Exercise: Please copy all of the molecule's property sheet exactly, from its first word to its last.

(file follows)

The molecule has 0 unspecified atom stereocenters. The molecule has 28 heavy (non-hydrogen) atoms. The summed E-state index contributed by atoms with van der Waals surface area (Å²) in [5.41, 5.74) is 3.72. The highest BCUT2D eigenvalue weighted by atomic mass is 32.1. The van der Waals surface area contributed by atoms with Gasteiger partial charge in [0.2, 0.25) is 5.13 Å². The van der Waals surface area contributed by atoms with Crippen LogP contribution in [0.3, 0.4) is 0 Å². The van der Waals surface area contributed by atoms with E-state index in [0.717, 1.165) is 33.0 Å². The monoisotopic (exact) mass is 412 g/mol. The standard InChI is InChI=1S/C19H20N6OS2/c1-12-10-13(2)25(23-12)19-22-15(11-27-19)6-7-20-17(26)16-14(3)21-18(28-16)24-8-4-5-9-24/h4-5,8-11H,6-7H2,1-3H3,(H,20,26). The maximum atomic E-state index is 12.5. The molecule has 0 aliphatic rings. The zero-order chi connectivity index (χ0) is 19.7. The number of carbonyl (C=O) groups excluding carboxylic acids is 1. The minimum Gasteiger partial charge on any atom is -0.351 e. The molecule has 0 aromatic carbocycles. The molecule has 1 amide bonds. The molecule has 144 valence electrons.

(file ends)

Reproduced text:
The molecule has 0 unspecified atom stereocenters. The molecule has 28 heavy (non-hydrogen) atoms. The summed E-state index contributed by atoms with van der Waals surface area (Å²) in [5.41, 5.74) is 3.72. The highest BCUT2D eigenvalue weighted by atomic mass is 32.1. The van der Waals surface area contributed by atoms with Gasteiger partial charge in [0.2, 0.25) is 5.13 Å². The van der Waals surface area contributed by atoms with Crippen LogP contribution in [0.3, 0.4) is 0 Å². The van der Waals surface area contributed by atoms with E-state index in [0.717, 1.165) is 33.0 Å². The monoisotopic (exact) mass is 412 g/mol. The standard InChI is InChI=1S/C19H20N6OS2/c1-12-10-13(2)25(23-12)19-22-15(11-27-19)6-7-20-17(26)16-14(3)21-18(28-16)24-8-4-5-9-24/h4-5,8-11H,6-7H2,1-3H3,(H,20,26). The maximum atomic E-state index is 12.5. The molecule has 0 aliphatic rings. The zero-order chi connectivity index (χ0) is 19.7. The number of carbonyl (C=O) groups excluding carboxylic acids is 1. The minimum Gasteiger partial charge on any atom is -0.351 e. The molecule has 0 aromatic carbocycles. The molecule has 1 amide bonds. The molecule has 144 valence electrons.